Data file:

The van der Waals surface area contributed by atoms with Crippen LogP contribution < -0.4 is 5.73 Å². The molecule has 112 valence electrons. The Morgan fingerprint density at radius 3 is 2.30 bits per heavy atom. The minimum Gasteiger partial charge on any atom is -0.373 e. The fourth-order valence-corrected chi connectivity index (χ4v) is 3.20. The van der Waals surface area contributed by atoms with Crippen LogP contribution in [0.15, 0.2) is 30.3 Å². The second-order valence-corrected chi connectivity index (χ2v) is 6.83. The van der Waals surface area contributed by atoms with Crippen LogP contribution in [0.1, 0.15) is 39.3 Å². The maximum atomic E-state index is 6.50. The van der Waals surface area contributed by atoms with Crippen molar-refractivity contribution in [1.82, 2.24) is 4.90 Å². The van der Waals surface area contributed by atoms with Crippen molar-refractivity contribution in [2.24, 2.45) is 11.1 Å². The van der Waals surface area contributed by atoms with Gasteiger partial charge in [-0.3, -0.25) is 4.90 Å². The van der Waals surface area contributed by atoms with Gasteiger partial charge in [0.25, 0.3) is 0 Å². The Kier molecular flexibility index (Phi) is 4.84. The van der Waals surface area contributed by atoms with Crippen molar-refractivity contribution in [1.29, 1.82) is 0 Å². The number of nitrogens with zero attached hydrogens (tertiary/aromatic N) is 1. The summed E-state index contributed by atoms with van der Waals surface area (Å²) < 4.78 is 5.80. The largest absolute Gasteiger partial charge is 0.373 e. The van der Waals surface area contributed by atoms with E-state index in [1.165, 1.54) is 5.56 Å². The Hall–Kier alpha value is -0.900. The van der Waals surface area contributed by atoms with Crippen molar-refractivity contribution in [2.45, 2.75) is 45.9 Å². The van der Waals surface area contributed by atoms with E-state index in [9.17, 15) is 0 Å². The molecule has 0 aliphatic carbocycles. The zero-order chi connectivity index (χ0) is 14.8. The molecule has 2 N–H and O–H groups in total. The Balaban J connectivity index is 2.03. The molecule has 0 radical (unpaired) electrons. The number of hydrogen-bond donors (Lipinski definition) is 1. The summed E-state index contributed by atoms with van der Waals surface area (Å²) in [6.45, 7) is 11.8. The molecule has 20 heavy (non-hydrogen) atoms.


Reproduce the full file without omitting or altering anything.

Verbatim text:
The van der Waals surface area contributed by atoms with Crippen LogP contribution < -0.4 is 5.73 Å². The molecule has 112 valence electrons. The Morgan fingerprint density at radius 3 is 2.30 bits per heavy atom. The minimum Gasteiger partial charge on any atom is -0.373 e. The fourth-order valence-corrected chi connectivity index (χ4v) is 3.20. The van der Waals surface area contributed by atoms with Crippen LogP contribution in [0.15, 0.2) is 30.3 Å². The second-order valence-corrected chi connectivity index (χ2v) is 6.83. The van der Waals surface area contributed by atoms with Crippen LogP contribution in [0.1, 0.15) is 39.3 Å². The maximum atomic E-state index is 6.50. The van der Waals surface area contributed by atoms with Crippen molar-refractivity contribution in [1.82, 2.24) is 4.90 Å². The van der Waals surface area contributed by atoms with Crippen molar-refractivity contribution in [2.24, 2.45) is 11.1 Å². The van der Waals surface area contributed by atoms with Gasteiger partial charge in [-0.3, -0.25) is 4.90 Å². The van der Waals surface area contributed by atoms with Gasteiger partial charge in [0.25, 0.3) is 0 Å². The Kier molecular flexibility index (Phi) is 4.84. The van der Waals surface area contributed by atoms with Crippen molar-refractivity contribution in [1.29, 1.82) is 0 Å². The number of nitrogens with zero attached hydrogens (tertiary/aromatic N) is 1. The summed E-state index contributed by atoms with van der Waals surface area (Å²) < 4.78 is 5.80. The largest absolute Gasteiger partial charge is 0.373 e. The van der Waals surface area contributed by atoms with E-state index in [1.165, 1.54) is 5.56 Å². The Hall–Kier alpha value is -0.900. The van der Waals surface area contributed by atoms with Crippen molar-refractivity contribution in [2.45, 2.75) is 45.9 Å². The van der Waals surface area contributed by atoms with E-state index in [9.17, 15) is 0 Å². The molecule has 0 aliphatic carbocycles. The zero-order chi connectivity index (χ0) is 14.8. The molecule has 2 N–H and O–H groups in total. The Balaban J connectivity index is 2.03. The molecule has 0 radical (unpaired) electrons. The number of hydrogen-bond donors (Lipinski definition) is 1. The summed E-state index contributed by atoms with van der Waals surface area (Å²) in [6.45, 7) is 11.8. The molecule has 20 heavy (non-hydrogen) atoms.